Today in the Dauphin Herald – Feb 8 – 1912

1912 Feb 8 – Girl’s Clothes Caught Fire
In a Moment She was Aflame
Father to Rescue Both Burn

What might have been a fatal burning accident occurred at the home of Robt. Fair, whose farm is located about 10 miles south east of Dauphin the later end of last week. His daughter Hattie, who is 22 yeas of age, was suffering from a pain in her face, and her mother advised her to soak a rag in coal oil, heat it and apply. The young woman took the oil can near to the stove and kept pouring the oil on the rag and then placing it on the stove to warm. In doing this some of the oil dripped over her clothes. The last time she applied the rag to the stove it suddenly ignited and in a twinkling her clothes were a mass of flame. She screamed and her father, who had just gone to bed, rushed to her rescue ad with the assistance of a sheet endeavoured to smother the flames. Before the fire was extinguished the fire was burned considerably about the legs, hands and face.
Mr. Fair also had his hands badly burnt. It was a miraculous escape. Had Mr. Fair not been right at hand his daughter would have been burned to death in less than two minutes as the coal oil on her clothes added greatly to the rapidity with which the flames spread over her body.

1912 Feb 8 – Fork River

Mr. Biggs has returned after a month’s stay at Bethans and has accepted the position of teacher of the Mowat School for another term, which is satisfactory to the ratepayers.
We are pleased to hear Rev. H.H. Scrase is making good progress at home.
The Leap Year ball in the Orange Hall on Friday, Jan. 26th, under the management of the ladies of Fork River, was a big success. “Wall flowers” were conspicuous by their absence. Most of the evening the ladies attended to that part of the programme and deserve great credit as the hall was well filled with people from Winnipegosis, Mowat, East Bay and all parts and every one seems to have enjoyed themselves. The break-up came at six o’clock in the morning to the strains of the “Home sweet home waltz”: and a frosty drive.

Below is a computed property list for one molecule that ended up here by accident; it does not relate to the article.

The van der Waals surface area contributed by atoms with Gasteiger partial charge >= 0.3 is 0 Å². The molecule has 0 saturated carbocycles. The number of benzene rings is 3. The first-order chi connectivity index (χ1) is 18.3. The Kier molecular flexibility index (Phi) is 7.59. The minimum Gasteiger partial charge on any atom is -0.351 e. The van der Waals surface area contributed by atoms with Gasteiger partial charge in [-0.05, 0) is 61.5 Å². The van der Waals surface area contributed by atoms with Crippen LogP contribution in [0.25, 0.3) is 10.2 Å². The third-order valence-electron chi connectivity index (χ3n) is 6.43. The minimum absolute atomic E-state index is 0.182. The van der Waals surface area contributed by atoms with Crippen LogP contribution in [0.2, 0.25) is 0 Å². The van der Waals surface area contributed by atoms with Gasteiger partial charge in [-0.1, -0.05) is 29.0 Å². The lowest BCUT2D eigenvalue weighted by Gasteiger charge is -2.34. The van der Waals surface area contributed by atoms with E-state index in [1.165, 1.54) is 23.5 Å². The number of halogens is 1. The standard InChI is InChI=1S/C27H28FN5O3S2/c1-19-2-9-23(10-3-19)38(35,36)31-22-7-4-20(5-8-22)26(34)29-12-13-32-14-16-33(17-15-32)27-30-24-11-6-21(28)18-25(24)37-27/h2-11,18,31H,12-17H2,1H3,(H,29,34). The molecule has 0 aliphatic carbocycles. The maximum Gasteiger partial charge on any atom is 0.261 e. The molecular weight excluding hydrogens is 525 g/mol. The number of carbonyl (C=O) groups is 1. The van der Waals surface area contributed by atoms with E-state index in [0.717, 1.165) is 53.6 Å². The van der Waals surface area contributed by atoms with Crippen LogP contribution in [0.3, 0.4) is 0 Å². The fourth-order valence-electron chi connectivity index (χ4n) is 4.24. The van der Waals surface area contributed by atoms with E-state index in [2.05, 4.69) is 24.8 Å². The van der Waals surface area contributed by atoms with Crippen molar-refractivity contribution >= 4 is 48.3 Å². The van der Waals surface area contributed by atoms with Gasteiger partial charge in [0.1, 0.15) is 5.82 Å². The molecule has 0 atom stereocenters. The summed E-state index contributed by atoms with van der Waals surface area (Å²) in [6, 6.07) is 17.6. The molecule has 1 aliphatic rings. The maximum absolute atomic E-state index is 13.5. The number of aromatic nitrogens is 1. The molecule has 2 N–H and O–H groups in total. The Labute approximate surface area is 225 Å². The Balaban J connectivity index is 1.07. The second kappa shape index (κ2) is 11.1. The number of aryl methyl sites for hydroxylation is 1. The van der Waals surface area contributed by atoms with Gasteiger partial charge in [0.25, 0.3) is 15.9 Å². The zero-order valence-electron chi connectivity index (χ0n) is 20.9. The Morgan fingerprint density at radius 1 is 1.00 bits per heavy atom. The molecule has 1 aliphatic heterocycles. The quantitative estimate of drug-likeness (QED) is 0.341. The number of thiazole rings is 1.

Mrs. Wm. King and son Roland, returned home after a three months’ stay at the home of Mr. and Mrs. Ed. Morris, of Mosse Island, Winnipegosis.
A. Rowe’s little girl was unfortunate enough to have her arm broke in two places while playing. Dr. Medd, of Winnipegosis, was sent for and the patient id progressing nicely.
Mr. Powers, provincial government auditor, spent a few days at the municipal office going over the books of the municipality. Which means getting out another financial report three inches by four. It should be larger and more comprehensive.
Mrs. Duncan Kennedy and little son returned from Dauphin after a two weeks’ visit.
Fred Cooper, with Peter Ellis, paid a flying visit to Dauphin on business; also D.F. Wilson in connection with his immigration trip. Not knowing the time of the trains arrival the Fork River band was not in attendance. Still we gave them a hearty welcome.

1912 Feb 8 – Winnipegosis

If the man from Roblin, who skinned out about the middle of January would be kind enough to come back and settle for his board bill and also for the hay and oats he took from the freighters the people of Winnipegosis would be very grateful.
It would be far better for the fish companies to let the people here freight the fish than send out for freighters.
Born on Jan. 8th, 1912, to Mr. and Mrs. J.E. Morris, a son.
Some of the fishermen are complaining of the timber wolves breaking open their boxes and eating the fish.

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